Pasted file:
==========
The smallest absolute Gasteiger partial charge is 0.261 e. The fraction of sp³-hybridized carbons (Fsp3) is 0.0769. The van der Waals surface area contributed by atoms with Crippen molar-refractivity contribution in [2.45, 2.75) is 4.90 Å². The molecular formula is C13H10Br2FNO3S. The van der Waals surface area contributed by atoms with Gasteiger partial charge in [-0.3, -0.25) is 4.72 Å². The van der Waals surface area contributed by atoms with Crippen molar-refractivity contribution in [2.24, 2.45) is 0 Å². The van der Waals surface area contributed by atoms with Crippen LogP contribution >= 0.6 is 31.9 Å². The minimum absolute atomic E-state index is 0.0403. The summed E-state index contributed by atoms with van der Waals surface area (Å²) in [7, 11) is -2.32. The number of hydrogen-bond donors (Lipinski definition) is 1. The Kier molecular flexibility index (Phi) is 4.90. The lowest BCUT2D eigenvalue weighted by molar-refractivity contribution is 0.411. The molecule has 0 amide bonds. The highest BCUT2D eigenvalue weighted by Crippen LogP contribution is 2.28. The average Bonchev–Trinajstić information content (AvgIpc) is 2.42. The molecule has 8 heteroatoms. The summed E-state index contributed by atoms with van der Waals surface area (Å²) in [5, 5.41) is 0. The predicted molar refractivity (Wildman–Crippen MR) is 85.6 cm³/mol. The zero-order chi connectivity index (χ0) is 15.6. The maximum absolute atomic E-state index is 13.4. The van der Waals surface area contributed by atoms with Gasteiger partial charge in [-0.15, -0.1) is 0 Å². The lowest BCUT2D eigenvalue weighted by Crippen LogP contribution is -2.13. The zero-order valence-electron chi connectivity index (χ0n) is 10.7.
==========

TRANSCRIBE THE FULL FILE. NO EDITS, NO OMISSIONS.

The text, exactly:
The smallest absolute Gasteiger partial charge is 0.261 e. The fraction of sp³-hybridized carbons (Fsp3) is 0.0769. The van der Waals surface area contributed by atoms with Crippen molar-refractivity contribution in [2.45, 2.75) is 4.90 Å². The molecular formula is C13H10Br2FNO3S. The van der Waals surface area contributed by atoms with Gasteiger partial charge in [-0.3, -0.25) is 4.72 Å². The van der Waals surface area contributed by atoms with Crippen molar-refractivity contribution in [2.24, 2.45) is 0 Å². The van der Waals surface area contributed by atoms with Crippen LogP contribution >= 0.6 is 31.9 Å². The minimum absolute atomic E-state index is 0.0403. The summed E-state index contributed by atoms with van der Waals surface area (Å²) in [7, 11) is -2.32. The number of hydrogen-bond donors (Lipinski definition) is 1. The Kier molecular flexibility index (Phi) is 4.90. The lowest BCUT2D eigenvalue weighted by molar-refractivity contribution is 0.411. The molecule has 0 amide bonds. The highest BCUT2D eigenvalue weighted by Crippen LogP contribution is 2.28. The average Bonchev–Trinajstić information content (AvgIpc) is 2.42. The molecule has 8 heteroatoms. The summed E-state index contributed by atoms with van der Waals surface area (Å²) in [5, 5.41) is 0. The predicted molar refractivity (Wildman–Crippen MR) is 85.6 cm³/mol. The zero-order chi connectivity index (χ0) is 15.6. The maximum absolute atomic E-state index is 13.4. The van der Waals surface area contributed by atoms with Gasteiger partial charge in [-0.15, -0.1) is 0 Å². The lowest BCUT2D eigenvalue weighted by Crippen LogP contribution is -2.13. The zero-order valence-electron chi connectivity index (χ0n) is 10.7.